1. Participants in the high physical activity trajectory group had a higher risk of coronary artery calcification progression compared to those in the low physical activity trajectory group after adjusting for traditional cardiovascular risk factors.
2. The high physical activity trajectory group was not associated with an increased risk of incident cardiovascular events.
Evidence Rating Level: 2 (Good)
Recent evidence demonstrates that there may be a threshold beyond which the cardiovascular benefits of physical activity (PA) are lost. Furthermore, prior studies have not explored the relationship of PA trajectories from young adulthood onwards with respect to coronary artery calcification (CAC) and the development of cardiovascular disease (CVD) later in life. As a result, the aim of the present study was to describe longitudinal changes in PA levels over a 25-year span among individuals free of CVD and evaluate subsequent CAC progression and incident CVD events.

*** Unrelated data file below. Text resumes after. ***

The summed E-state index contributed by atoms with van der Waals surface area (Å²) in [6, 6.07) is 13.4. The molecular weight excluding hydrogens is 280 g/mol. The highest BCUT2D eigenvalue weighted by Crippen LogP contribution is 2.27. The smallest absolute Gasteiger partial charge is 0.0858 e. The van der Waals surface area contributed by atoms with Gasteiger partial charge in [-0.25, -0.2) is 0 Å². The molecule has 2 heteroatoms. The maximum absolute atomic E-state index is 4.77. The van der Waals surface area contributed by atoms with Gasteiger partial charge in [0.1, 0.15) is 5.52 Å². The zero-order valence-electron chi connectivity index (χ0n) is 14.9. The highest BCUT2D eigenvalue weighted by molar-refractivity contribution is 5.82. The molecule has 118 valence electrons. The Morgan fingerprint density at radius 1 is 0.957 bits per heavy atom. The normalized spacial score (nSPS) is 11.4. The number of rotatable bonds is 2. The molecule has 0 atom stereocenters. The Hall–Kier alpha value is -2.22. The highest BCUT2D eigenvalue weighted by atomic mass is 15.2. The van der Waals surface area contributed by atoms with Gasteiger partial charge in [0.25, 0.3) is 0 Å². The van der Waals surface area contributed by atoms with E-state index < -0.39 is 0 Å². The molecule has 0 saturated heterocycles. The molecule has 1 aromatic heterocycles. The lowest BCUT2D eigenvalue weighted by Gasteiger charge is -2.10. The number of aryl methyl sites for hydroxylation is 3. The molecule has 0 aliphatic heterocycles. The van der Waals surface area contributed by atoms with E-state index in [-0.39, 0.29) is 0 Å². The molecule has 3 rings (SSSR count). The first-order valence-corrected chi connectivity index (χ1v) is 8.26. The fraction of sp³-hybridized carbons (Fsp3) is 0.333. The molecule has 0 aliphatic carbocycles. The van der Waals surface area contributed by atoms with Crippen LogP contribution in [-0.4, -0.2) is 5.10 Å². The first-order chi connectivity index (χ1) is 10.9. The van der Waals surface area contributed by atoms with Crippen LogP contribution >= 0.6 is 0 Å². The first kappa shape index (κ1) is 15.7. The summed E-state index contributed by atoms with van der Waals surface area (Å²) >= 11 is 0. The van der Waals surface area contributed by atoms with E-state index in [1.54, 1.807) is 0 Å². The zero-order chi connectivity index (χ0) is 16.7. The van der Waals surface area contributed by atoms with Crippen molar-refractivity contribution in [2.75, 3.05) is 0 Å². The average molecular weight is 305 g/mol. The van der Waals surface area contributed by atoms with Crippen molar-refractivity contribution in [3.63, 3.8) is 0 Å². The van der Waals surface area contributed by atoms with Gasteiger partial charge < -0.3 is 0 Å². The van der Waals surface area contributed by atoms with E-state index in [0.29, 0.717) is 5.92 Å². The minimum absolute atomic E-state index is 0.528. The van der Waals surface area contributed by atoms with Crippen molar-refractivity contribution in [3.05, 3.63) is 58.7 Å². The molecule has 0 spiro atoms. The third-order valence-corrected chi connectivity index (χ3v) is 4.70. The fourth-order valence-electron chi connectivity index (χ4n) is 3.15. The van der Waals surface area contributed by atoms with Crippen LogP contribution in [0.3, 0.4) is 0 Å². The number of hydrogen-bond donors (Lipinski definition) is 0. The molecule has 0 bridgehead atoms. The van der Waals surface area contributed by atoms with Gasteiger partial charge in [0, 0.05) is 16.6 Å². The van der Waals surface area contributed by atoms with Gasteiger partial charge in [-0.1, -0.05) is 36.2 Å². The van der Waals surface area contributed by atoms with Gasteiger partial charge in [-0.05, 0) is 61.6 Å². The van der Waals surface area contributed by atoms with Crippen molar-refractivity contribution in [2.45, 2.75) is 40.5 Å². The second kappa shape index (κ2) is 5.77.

From 1985-1986, 2497 participants (aged 18-30) were included from the Coronary Artery Risk Development in Young Adults (CARDIA) study. All study participants were included at year 15. Participants were excluded if they had missing baseline CAC data or had missing covariates of interest. PA levels were examined between years 0 and 25 through a self-reported questionnaire. CAC was measured at years 15, 20 and 25. Long term PA trajectories (low, moderate, high) were determined by latent class modelling.
The results demonstrated that participants in the high physical activity (PA) trajectory group had a higher risk of coronary artery calcification (CAC) progression compared to those in the low PA trajectory group. The high PA trajectory group did not have an increased risk of incident CVD events. However, the study was limited by the relatively low number of total participants and incident CVD events in the high PA group, which may affect the results. Nonetheless, the study design allowed for a unique opportunity to examine the association between PA in early adulthood and CVD outcomes in midlife.
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